This weird slowing down time on day two was for sure my lowest point.  I wasn't sure I could do contractions for a lot longer.  I had a little cry.  I was worried I would cave and need pain medication.  I also thought maybe I would just straight up die of exhaustion.  I knew that it was unlikely because I had never heard of that happening in labour and if it was a thing they would probably give you a heads up in prenatal classes.   

I took Gravol and rested... I wouldn't say slept but rested.  Gravol really dulled my contractions.  My doula went on a food run and got me soup which I ate.  At this point my doula was also giving me some sort of small round "naturopathic" thing to help speed up labour and deal with stress.  They were like little round sugar balls and when I asked her what they were she kind of shrugged me off.  My guess is tiny placebo sugar spheres.  Regardless, at this point I am progressing.  Things are intense.  I don't want to say painful but kind of painful, which makes me feel like a failure because in my hypno class they said if we did it right we wouldn't feel pain.  It was painful but I'm really in my body and really focused and it's not an unpleasant feeling because yes it hurts but I feel like a badass.  It's maybe 7pm on Tuesday night and the only way I can get through contractions is to imagine I am a giant tigress who is roaring as she gives birth or fighting off someone trying to hurt her cubs.  This isn't a metaphor.  That is literally what I would think of every time I had a contraction.

I am also making noises like a tiger and then while having a contraction on all fours in the living room.  I barf.  I barf and barf and barf.  To be honest the barfing was a welcome relief.  It was a different sensation after hours of the same.  My doula was totally on it and had a container for me to barf in.  At this point we are ready to go to the hospital.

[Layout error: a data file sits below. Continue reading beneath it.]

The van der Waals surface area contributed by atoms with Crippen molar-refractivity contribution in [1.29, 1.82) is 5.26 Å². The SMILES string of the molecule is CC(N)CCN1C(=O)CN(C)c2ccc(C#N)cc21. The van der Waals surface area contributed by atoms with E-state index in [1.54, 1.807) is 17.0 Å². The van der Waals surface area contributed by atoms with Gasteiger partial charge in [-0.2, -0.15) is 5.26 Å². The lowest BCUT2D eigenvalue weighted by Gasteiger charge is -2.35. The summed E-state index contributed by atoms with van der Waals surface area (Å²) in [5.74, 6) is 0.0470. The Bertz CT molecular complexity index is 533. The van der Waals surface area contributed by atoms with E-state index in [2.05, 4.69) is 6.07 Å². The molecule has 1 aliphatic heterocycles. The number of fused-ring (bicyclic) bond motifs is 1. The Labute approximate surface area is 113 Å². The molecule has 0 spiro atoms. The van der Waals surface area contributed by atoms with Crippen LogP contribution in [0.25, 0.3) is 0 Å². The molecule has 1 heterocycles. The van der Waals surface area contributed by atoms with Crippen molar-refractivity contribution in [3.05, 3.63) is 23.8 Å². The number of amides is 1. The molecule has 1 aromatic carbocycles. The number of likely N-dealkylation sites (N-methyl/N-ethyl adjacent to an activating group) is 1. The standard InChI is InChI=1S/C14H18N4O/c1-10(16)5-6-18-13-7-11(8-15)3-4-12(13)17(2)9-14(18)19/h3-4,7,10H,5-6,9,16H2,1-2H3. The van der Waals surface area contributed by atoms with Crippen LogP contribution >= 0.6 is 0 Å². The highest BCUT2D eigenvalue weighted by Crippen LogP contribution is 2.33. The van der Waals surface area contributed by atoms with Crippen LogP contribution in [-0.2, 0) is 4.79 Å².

We get to BC Women's and my midwife is already there.  The same midwife who surely would not be delivering my baby.  That's how long I have been in labour.  She is at the hospital because another one of her clients is also in labour.  She examines me and I am all of a sudden self conscious about my tiger noises, so I try to tone it down.  The thing is you can't really do mama tiger halfway so it's pretty loud.  I'm already 9 cms dilated.  I go up to my room which is giant.  It's bigger than any hotel I have ever stayed in, with a tub the size of a small pool.

I have a bath with Ana.  I have some more contractions and then midwife checks me again.  I am 10cms!  The end is in sight.  She recommends breaking my bag of waters.  On TV the woman's water breaks and she goes into labour but it actually doesn't usually work that way.  Many women's waters don't break until active labour and some babies are born inside their amniotic sacks.  My midwife tells me I have the thickest sack of waters she's ever seen and that breaking it will move things along.  The main worry about breaking the amniotic sac is infection and since it is pretty much go time that's not a worry.  I let her break it and there is meconium in the fluid.  Meconium is a fancy science word for baby poop.  The baby has pooped already inside of me.  This is really normal for late babies, but this is where things get derailed a bit.